Ironically, though, the grazing patterns of the sheep have altered significantly with the onset of winter. They don’t rest/ruminate as often during the day, and when they do, it is for a shorter time. On a cold, windy, cloudy day (in short, one where I would be happy for a long sojourn in my bivy bag at noon), they often don’t stop at all. Whereas on a nice sunny day, when I don’t really need the bivy, they are happy to stop for an hour or more.

  After a long mid-day rest, moving back toward the overnight paddock in the late afternoon sun. (photo courtesy of Lyn Heenan)

After a long mid-day rest, moving back toward the overnight paddock in the late afternoon sun. (photo courtesy of Lyn Heenan)

Fred Provenza (my livestock nutrition mentor) tells me metabolism slows down in winter, allowing the animals to make use of the poorer quality forage resulting from slow or no growth. It presumably takes the animals longer to feel satiated—and hence ready to ruminate—on the coarser grasses.

  Grazing across a hillside of predominantly native grasses, coarse and fairly dry, but still popular.

Grazing across a hillside of predominantly native grasses, coarse and fairly dry, but still popular.

To help cope with the much shorter daylight hours, I am now starting the flock into the day’s grazing as early as I can manage, allowing them to graze freely for the first 3 hours while I go and finish my morning chores and have breakfast (I’m about to head off right now, as it is just getting light at 7). I then go and find the flock, taking them for the rest of the day’s circuit, and finishing off at about 3:30, so I can get home in time to run the dogs, make the dog food, and get in to the nice warm house by dark.

  Leading the flock out of the overnight paddock on a frosty morning (photo courtesy of Lyn Heenan)

Leading the flock out of the overnight paddock on a frosty morning (photo courtesy of Lyn Heenan)

I’m pleased to report that the shepherding itself is getting easier and more fun as I get better at my job, which is really to figure out what the sheep want to do, and how it fits most easily with what I think is needed—for the sheep and the landscape. For instance, the other day I went out with plan A—the first note—and realised as soon as I saw the sheep they were responding to a combination of the wind direction and a fresh paddock (upwind). So we took a 180-degree turn and had a really wonderful, easy graze--better than plan A, all the way around.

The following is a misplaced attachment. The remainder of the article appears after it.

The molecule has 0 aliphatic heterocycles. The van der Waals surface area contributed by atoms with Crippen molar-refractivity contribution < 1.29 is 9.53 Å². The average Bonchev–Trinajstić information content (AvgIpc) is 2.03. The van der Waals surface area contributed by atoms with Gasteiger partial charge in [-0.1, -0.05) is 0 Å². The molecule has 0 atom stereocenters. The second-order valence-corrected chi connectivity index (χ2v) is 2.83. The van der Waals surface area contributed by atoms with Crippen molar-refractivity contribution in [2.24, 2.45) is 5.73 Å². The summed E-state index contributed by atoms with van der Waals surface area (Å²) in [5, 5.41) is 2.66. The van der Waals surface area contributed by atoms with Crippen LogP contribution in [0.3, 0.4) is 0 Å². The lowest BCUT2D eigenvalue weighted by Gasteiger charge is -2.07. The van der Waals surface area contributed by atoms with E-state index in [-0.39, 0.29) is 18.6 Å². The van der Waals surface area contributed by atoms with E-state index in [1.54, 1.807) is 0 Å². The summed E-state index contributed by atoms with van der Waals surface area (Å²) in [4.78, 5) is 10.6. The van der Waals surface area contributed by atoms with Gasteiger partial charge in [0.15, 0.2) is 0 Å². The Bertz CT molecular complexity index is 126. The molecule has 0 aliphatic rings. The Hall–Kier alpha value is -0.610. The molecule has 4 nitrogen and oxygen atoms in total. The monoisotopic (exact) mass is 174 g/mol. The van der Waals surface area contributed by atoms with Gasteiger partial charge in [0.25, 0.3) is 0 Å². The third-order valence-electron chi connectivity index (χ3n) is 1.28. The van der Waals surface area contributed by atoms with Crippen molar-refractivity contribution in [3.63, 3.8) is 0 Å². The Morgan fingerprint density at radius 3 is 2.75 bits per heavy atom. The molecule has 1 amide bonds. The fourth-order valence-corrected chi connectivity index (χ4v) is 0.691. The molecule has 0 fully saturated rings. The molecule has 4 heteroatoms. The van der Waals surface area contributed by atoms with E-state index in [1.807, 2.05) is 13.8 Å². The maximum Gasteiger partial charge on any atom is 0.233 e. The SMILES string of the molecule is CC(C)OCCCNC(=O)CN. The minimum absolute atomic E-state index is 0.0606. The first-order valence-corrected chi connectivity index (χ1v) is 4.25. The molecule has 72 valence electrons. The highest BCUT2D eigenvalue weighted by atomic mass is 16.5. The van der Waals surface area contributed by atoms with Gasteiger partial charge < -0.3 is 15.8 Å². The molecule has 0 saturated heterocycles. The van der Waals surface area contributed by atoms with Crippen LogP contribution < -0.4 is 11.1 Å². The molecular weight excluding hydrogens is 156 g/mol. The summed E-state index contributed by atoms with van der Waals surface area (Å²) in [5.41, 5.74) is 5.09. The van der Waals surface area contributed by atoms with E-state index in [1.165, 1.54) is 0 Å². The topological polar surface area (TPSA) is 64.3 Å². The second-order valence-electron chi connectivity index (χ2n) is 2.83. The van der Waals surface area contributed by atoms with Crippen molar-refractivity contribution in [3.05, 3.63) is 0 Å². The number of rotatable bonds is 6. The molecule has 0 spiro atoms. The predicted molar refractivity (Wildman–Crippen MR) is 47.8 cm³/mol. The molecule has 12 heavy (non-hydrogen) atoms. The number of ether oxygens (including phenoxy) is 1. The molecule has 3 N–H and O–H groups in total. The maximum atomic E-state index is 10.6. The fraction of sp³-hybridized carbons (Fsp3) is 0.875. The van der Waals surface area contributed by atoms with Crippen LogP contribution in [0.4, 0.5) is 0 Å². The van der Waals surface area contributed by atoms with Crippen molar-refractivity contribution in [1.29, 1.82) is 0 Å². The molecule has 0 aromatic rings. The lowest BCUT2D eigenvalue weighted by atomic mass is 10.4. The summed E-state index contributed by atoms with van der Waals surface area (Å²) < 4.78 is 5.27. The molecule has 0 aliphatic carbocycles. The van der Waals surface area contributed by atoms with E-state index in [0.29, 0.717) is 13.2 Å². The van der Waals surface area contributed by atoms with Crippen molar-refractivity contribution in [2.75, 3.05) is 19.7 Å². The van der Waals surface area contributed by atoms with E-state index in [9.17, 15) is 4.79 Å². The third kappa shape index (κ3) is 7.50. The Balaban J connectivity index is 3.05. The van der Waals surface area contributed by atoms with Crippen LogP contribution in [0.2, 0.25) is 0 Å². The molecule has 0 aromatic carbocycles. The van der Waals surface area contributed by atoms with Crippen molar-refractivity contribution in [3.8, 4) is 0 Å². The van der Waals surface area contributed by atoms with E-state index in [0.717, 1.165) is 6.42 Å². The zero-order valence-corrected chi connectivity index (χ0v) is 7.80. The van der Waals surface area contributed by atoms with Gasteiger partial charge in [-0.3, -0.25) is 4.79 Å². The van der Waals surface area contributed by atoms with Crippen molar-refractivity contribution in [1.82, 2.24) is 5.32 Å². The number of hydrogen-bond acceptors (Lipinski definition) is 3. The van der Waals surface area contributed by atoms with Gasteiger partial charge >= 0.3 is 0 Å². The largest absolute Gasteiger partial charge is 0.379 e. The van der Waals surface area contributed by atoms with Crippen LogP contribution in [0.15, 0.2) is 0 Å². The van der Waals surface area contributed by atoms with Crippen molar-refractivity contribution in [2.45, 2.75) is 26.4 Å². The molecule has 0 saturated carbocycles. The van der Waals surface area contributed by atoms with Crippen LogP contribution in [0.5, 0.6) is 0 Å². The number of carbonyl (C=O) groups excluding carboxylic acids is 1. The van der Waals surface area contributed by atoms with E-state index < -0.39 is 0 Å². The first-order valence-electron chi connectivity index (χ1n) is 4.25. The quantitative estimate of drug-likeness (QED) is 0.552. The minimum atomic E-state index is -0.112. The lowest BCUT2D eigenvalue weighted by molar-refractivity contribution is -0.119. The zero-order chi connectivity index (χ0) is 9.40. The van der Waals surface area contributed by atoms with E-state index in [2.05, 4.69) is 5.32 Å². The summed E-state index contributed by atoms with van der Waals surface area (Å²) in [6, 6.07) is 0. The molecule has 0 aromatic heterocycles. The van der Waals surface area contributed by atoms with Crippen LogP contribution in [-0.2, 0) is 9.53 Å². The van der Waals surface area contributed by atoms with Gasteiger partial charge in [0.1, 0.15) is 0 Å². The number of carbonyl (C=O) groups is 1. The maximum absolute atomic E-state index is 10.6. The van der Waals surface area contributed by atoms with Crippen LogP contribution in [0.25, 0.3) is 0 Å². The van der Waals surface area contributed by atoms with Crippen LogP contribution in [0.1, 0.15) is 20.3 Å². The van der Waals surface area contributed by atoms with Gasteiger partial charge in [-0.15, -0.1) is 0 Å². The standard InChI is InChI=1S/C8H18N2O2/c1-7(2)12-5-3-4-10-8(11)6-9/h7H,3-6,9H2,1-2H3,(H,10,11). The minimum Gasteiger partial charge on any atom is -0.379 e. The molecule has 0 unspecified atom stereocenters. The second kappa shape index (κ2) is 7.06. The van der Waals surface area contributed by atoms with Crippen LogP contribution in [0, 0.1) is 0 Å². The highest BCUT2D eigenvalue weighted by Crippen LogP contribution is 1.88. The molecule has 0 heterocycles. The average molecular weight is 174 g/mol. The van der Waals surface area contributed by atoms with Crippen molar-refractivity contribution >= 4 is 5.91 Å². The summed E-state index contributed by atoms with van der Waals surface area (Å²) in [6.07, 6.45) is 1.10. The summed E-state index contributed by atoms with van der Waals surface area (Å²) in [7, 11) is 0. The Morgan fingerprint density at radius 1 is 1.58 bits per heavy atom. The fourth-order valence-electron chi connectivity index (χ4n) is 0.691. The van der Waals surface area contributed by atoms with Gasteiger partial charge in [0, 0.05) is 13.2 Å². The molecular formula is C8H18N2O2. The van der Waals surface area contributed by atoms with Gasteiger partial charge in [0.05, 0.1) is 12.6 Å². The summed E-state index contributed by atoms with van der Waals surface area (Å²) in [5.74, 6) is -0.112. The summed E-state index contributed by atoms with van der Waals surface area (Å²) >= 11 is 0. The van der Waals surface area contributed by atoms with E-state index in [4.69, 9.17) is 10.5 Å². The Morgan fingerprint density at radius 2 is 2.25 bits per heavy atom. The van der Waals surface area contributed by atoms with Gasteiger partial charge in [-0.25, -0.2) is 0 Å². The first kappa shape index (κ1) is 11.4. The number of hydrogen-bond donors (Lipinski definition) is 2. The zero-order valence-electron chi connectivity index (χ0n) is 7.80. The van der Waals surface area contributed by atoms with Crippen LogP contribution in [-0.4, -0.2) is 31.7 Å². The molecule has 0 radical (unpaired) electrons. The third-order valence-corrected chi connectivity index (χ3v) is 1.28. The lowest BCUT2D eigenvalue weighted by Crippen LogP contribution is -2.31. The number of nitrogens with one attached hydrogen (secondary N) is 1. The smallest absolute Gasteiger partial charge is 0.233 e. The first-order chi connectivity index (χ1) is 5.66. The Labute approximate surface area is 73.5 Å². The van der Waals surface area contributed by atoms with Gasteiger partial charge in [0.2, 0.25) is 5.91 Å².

Lyn Heenan holding the boundary line as the flock grazes a very thick stand of cocksfoot.

Lyn Heenan holding the boundary line as the flock grazes a very thick stand of cocksfoot.

I’m heading off on my trip to Bendigo and then to New Zealand to visit Design Spun, this coming week, and will be gone until the 30th of July. Lyn Heenan, my farm/dog/cat/house/sheep-sitter, has been here since July 1st , in fairly intensive training. She and I both feel she’s ready to fly solo. She’ll also be dealing with emails and the website, leaving me free to just enjoy my trip.

  Lyn leading the flock down a narrow track through the gorse

Lyn leading the flock down a narrow track through the gorse

Also, welcome to all the new subscribers this month, many of whom came to the website via a review of the boucle yarn by Knitter’s Review.

And, finally, I made a mistake in the dog food recipe linked to last month’s Yarn and while trying to fix it, destroyed the link altogether. Oops. Here’s a new link to the correct recipe—it needs 6 l/quarts of water, not 5. Also, the link to the Canadian National Research Council document had changed.  Both now fixed.  Nan's Slow Cooker Dog Food 2015